Smoking is Associated with Hypermethylation of the APC 1A Promoter in Colorectal Cancer: the ColoCare Study

Barrow, Timothy, Klett, H, Toth, R, Boehm, J, Gigic, B, Habermann, N, Scherer, D, Schrotz-King, P, Skender, S, Abbenhardt-Martin, C, Zielske, L, Schneider, M, Ulrich, A, Schirmacher, P, Herpel, E, Brenner, H, Busch, H, Boerries, M, Ulrich, CM and Michels, KB (2017) Smoking is Associated with Hypermethylation of the APC 1A Promoter in Colorectal Cancer: the ColoCare Study. Journal of Pathology, 243 (3). pp. 366-375. ISSN 0022-3417

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Abstract

Smoking tobacco is a known risk factor for the development of colorectal cancer, and for mortality associated with the disease. While smoking has been reported to be associated with changes in DNA methylation in blood and in lung tumour tissues, there has been scant investigation of how epigenetic factors may be implicated in the increased risk of developing colorectal cancer. To identify epigenetic changes associated with smoking behaviours, we performed epigenome-wide analysis of DNA methylation in colorectal tumours from 36 never smokers, 47 former smokers and 13 active smokers, and adjacent mucosa from 49 never smokers, 64 former smokers and 18 active smokers. Our analyses identified 15 CpG sites within the APC 1A promoter that were significantly hypermethylated and 14 CpG loci within the NFATC1 gene body that were significantly hypomethylated (pLIS<1x10-5) in tumours of active smokers. The APC 1A promoter was hypermethylated in 7 of 36 tumours from never smokers (19%), 12 of 47 tumours from former smokers (26%), and 8 of 13 tumours from active smokers (62%). Promoter hypermethylation was positively associated with duration of smoking (Spearman rank correlation, =0.26, p=0.03) and was confined to tumours, with hypermethylation never observed in adjacent mucosa. Further analysis of adjacent mucosa revealed significant hypomethylation of four loci associated with the TNXB gene in tissue from active smokers. Our findings provide exploratory evidence for hypermethylation of the key tumour suppressor gene APC being implicated in smoking-associated colorectal carcinogenesis. Further work is required to establish the validity of our observations in independent cohorts.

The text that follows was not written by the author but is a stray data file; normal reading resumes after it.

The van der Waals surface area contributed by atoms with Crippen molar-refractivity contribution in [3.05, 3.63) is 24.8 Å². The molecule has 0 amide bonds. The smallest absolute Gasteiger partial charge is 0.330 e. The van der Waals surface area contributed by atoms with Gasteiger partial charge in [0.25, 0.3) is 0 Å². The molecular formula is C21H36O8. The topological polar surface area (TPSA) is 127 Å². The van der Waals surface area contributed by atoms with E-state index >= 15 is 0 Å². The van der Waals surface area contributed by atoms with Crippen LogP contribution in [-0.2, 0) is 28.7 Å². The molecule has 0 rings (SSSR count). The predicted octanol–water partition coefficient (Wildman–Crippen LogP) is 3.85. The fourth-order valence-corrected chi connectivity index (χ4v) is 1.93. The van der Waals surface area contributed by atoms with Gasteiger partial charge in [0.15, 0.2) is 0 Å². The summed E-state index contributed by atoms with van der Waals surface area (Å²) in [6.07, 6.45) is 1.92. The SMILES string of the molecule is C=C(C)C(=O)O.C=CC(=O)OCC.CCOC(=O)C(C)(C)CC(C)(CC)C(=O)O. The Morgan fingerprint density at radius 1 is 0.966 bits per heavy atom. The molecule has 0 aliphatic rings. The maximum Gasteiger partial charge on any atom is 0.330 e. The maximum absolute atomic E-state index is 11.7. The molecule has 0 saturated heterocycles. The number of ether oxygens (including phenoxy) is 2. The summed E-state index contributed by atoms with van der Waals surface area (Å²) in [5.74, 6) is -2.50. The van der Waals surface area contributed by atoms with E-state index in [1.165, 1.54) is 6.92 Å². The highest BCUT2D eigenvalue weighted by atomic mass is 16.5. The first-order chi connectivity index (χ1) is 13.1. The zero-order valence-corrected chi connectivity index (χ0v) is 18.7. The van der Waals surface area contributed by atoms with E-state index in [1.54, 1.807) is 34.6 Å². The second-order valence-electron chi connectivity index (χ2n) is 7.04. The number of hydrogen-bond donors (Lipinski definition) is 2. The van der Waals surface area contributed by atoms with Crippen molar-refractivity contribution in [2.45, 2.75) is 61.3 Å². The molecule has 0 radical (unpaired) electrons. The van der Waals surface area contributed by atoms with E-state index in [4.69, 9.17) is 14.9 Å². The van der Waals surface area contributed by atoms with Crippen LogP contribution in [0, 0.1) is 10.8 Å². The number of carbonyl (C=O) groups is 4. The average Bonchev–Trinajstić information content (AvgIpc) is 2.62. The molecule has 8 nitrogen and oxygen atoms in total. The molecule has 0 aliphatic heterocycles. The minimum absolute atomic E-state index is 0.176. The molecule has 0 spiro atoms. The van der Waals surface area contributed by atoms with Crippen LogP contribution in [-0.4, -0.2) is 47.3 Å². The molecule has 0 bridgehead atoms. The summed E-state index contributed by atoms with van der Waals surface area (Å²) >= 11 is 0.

Item Type: Article
Subjects: Sciences > Biomedical Sciences
Divisions: Faculty of Health Sciences and Wellbeing
Depositing User: Timothy Barrow
Date Deposited: 26 Feb 2018 09:48
Last Modified: 29 Sep 2018 02:38
URI: http://sure.sunderland.ac.uk/id/eprint/8778

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